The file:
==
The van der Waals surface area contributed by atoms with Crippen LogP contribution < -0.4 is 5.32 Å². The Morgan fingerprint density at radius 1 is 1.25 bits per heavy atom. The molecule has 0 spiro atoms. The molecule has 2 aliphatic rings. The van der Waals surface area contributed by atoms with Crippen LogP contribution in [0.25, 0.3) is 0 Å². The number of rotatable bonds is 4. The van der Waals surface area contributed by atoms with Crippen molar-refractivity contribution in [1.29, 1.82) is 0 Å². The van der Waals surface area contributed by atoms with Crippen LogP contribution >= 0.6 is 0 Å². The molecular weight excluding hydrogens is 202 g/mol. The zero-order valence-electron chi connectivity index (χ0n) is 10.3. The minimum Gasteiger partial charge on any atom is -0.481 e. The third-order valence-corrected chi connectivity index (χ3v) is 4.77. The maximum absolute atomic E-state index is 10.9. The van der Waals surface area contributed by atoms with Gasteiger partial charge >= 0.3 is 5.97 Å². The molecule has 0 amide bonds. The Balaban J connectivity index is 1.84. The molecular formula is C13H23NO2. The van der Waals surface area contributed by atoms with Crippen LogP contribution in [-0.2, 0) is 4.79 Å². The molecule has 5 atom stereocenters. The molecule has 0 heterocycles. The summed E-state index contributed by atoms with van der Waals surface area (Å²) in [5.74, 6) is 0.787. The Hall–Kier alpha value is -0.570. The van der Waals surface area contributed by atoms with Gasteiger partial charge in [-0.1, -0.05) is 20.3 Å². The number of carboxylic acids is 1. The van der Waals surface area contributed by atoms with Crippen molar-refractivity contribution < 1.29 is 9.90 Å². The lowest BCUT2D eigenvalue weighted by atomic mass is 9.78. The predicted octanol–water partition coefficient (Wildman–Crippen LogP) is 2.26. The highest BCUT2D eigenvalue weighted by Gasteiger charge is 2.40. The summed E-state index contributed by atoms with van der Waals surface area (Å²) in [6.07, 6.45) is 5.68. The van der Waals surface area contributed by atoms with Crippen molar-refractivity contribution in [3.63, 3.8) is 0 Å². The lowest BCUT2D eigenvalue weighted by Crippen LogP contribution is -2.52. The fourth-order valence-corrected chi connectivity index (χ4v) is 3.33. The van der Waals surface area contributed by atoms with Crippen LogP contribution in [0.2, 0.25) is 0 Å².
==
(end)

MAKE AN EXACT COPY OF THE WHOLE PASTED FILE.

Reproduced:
The van der Waals surface area contributed by atoms with Crippen LogP contribution < -0.4 is 5.32 Å². The Morgan fingerprint density at radius 1 is 1.25 bits per heavy atom. The molecule has 0 spiro atoms. The molecule has 2 aliphatic rings. The van der Waals surface area contributed by atoms with Crippen LogP contribution in [0.25, 0.3) is 0 Å². The number of rotatable bonds is 4. The van der Waals surface area contributed by atoms with Crippen molar-refractivity contribution in [1.29, 1.82) is 0 Å². The van der Waals surface area contributed by atoms with Crippen LogP contribution >= 0.6 is 0 Å². The molecular weight excluding hydrogens is 202 g/mol. The zero-order valence-electron chi connectivity index (χ0n) is 10.3. The minimum Gasteiger partial charge on any atom is -0.481 e. The third-order valence-corrected chi connectivity index (χ3v) is 4.77. The maximum absolute atomic E-state index is 10.9. The van der Waals surface area contributed by atoms with Gasteiger partial charge >= 0.3 is 5.97 Å². The molecule has 0 amide bonds. The Balaban J connectivity index is 1.84. The molecular formula is C13H23NO2. The van der Waals surface area contributed by atoms with Crippen LogP contribution in [-0.2, 0) is 4.79 Å². The molecule has 5 atom stereocenters. The molecule has 0 heterocycles. The summed E-state index contributed by atoms with van der Waals surface area (Å²) in [5.74, 6) is 0.787. The Hall–Kier alpha value is -0.570. The van der Waals surface area contributed by atoms with Gasteiger partial charge in [-0.1, -0.05) is 20.3 Å². The number of carboxylic acids is 1. The van der Waals surface area contributed by atoms with Crippen molar-refractivity contribution < 1.29 is 9.90 Å². The lowest BCUT2D eigenvalue weighted by atomic mass is 9.78. The predicted octanol–water partition coefficient (Wildman–Crippen LogP) is 2.26. The highest BCUT2D eigenvalue weighted by Gasteiger charge is 2.40. The summed E-state index contributed by atoms with van der Waals surface area (Å²) in [6.07, 6.45) is 5.68. The van der Waals surface area contributed by atoms with Crippen molar-refractivity contribution in [3.63, 3.8) is 0 Å². The lowest BCUT2D eigenvalue weighted by Crippen LogP contribution is -2.52. The fourth-order valence-corrected chi connectivity index (χ4v) is 3.33. The van der Waals surface area contributed by atoms with Crippen LogP contribution in [0.2, 0.25) is 0 Å².